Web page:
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Transportation of coal a major hurdle in cutting down cost of power generation’ - Nashik

Coal News - Published on Tue, 19 Feb 2019

Image Source: EnergyInfraPost.com
While there is no respite on prices of coal, considering transportation cost from mines to Nashik Thermal Power Station (NTPS), extensive work on managing the cost of auxiliary inputs has helped the administration to bring down the cost of electricity generation. Umakant Nikhare, chief engineer, NTPS, Mahagenco, Nashik, was in conversation with TOI’s Abhilash Botekar. Excerpts:

Why are two power units shut down so often?

The electricity regulator Maharashtra State Electricity Regulatory Commission (MERC) has announced Merit Order Dispatch (MOD) policy in which all the power generation units with lowest cost of generation are given first preference to generate power and supply to the distribution company. Since the power generation cost at our facility – Nashik Thermal Power Station at Eklahara Colony – is a bit on the higher side, the plants are on Reserve Shut Down (RSD) as per MERC orders.

What benchmarks have these old plants set?

Two out of five power plants were shut down in 2011 considering expiry of their life span. Currently we have three units with capacity of generation of 210 MW of power each. Their span too was over long back. But even today, with our limited resources, we are able to produce upwards of 198 MW of power from each of the three units. We are best in power conservation, in reducing use oil usage, in power generation as per the capacity. We generated 213 MW of power from 210 MW plant only last month. In fact ours are the most efficient plants of their age and class. Credit for this goes to the hard work put in by engineers and personnel.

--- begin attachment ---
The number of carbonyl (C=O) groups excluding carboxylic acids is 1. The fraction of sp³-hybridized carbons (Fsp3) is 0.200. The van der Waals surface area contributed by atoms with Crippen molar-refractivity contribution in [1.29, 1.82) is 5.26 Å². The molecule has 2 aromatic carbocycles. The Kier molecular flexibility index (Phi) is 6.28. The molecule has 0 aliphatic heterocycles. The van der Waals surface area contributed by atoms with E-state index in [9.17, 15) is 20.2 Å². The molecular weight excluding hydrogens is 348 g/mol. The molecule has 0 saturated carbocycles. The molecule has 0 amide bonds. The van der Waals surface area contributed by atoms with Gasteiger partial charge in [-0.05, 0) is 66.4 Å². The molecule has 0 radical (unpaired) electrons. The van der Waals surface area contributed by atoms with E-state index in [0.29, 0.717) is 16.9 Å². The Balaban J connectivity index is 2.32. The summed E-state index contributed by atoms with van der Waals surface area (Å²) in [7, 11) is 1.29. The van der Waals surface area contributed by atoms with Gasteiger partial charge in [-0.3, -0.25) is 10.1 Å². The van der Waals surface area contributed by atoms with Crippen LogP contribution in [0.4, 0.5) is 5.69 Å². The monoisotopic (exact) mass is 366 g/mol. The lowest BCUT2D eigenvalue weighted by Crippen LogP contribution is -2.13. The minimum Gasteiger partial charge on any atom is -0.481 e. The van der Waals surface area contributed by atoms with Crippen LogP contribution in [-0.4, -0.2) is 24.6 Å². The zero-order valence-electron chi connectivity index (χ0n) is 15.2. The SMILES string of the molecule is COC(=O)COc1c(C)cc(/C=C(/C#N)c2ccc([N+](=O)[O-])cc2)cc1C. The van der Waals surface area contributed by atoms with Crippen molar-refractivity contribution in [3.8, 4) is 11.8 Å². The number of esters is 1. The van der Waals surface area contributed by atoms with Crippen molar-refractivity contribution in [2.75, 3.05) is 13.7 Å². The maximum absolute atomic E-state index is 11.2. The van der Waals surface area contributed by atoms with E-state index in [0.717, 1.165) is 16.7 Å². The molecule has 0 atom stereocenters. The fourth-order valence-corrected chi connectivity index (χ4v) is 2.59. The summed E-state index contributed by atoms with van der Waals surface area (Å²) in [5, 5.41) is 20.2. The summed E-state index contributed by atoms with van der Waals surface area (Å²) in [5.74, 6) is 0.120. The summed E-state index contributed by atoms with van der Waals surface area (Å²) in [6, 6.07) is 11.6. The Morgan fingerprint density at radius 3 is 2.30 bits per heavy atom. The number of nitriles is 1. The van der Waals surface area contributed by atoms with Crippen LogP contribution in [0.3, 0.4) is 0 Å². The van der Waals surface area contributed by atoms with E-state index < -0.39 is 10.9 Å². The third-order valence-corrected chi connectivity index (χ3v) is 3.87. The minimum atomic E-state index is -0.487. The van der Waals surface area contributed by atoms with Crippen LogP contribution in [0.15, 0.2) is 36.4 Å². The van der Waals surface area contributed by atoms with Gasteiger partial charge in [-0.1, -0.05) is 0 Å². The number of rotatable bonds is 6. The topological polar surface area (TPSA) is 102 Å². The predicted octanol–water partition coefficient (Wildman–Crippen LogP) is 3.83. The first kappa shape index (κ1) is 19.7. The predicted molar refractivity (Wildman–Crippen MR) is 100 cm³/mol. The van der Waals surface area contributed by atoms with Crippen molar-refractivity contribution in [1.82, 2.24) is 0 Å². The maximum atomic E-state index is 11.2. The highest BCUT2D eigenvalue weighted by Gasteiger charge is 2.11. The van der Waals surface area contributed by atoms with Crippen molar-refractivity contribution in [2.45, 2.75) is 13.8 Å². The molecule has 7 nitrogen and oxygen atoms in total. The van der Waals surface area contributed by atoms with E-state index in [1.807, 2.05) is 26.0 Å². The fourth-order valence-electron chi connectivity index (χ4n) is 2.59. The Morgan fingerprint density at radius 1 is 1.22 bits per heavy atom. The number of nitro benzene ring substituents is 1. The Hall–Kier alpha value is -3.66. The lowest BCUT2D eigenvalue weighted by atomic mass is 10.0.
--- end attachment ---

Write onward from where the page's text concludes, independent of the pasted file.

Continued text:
What are the major hurdles in meeting the MOD Tariff norms?

The major hurdle in achieving the lowest tariff is the transportation cost of coal from the mines situated very far – in Vidarbha and Chhattisgarh regions and comparison between the new and old class power generation units. Our plants were launched in 1979-81. They are of sub-critical class. Today we have generation sets of super-critical class. Definitely, technology has changed. Despite that, given some help with coal procurement, we could offer competitive rates as well.

Are there any plans for strengthening the power plants?

The cost of strengthening power plants was about Rs 600 crore for each plant – costing Rs 1,800 crore. The new critical technology 660 MW power plant would cost Rs 3,600 crore. It would therefore be better to have a new plant. The government is weighing options.

Source :

Posted By : Rabi Wangkhem on Tue, 19 Feb 2019
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